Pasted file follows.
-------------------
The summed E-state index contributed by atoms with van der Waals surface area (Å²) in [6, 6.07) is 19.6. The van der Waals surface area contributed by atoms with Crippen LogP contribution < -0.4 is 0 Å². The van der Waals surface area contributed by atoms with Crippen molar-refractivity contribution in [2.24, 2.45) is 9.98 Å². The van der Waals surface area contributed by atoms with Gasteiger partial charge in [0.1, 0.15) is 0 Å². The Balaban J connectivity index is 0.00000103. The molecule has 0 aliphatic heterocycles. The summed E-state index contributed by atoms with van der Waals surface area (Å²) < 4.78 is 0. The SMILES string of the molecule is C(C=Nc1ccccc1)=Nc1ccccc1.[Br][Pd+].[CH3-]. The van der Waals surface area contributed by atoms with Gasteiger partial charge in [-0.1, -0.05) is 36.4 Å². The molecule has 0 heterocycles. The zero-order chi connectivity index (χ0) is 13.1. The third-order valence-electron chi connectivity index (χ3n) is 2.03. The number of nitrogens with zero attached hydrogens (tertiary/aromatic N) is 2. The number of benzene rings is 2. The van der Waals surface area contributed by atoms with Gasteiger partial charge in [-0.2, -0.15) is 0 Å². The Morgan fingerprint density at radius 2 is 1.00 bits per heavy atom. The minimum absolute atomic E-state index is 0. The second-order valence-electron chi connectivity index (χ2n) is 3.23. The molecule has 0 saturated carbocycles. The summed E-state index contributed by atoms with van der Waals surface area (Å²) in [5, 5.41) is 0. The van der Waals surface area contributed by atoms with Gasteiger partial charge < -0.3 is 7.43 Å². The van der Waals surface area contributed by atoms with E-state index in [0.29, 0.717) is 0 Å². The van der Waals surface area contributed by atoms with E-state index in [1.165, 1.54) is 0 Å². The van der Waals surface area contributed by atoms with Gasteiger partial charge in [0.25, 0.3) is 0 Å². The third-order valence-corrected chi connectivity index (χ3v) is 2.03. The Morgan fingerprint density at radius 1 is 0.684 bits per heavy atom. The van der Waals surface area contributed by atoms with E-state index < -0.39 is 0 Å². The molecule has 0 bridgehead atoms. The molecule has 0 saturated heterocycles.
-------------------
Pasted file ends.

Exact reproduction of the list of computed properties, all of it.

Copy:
The summed E-state index contributed by atoms with van der Waals surface area (Å²) in [6, 6.07) is 19.6. The van der Waals surface area contributed by atoms with Crippen LogP contribution < -0.4 is 0 Å². The van der Waals surface area contributed by atoms with Crippen molar-refractivity contribution in [2.24, 2.45) is 9.98 Å². The van der Waals surface area contributed by atoms with Gasteiger partial charge in [0.1, 0.15) is 0 Å². The Balaban J connectivity index is 0.00000103. The molecule has 0 aliphatic heterocycles. The summed E-state index contributed by atoms with van der Waals surface area (Å²) < 4.78 is 0. The SMILES string of the molecule is C(C=Nc1ccccc1)=Nc1ccccc1.[Br][Pd+].[CH3-]. The van der Waals surface area contributed by atoms with Gasteiger partial charge in [-0.1, -0.05) is 36.4 Å². The molecule has 0 heterocycles. The zero-order chi connectivity index (χ0) is 13.1. The third-order valence-electron chi connectivity index (χ3n) is 2.03. The number of nitrogens with zero attached hydrogens (tertiary/aromatic N) is 2. The number of benzene rings is 2. The van der Waals surface area contributed by atoms with Gasteiger partial charge in [-0.2, -0.15) is 0 Å². The Morgan fingerprint density at radius 2 is 1.00 bits per heavy atom. The minimum absolute atomic E-state index is 0. The second-order valence-electron chi connectivity index (χ2n) is 3.23. The molecule has 0 saturated carbocycles. The summed E-state index contributed by atoms with van der Waals surface area (Å²) in [5, 5.41) is 0. The van der Waals surface area contributed by atoms with Gasteiger partial charge < -0.3 is 7.43 Å². The van der Waals surface area contributed by atoms with E-state index in [0.29, 0.717) is 0 Å². The van der Waals surface area contributed by atoms with E-state index in [1.165, 1.54) is 0 Å². The van der Waals surface area contributed by atoms with Gasteiger partial charge in [0.25, 0.3) is 0 Å². The third-order valence-corrected chi connectivity index (χ3v) is 2.03. The Morgan fingerprint density at radius 1 is 0.684 bits per heavy atom. The van der Waals surface area contributed by atoms with E-state index < -0.39 is 0 Å². The molecule has 0 bridgehead atoms. The molecule has 0 saturated heterocycles.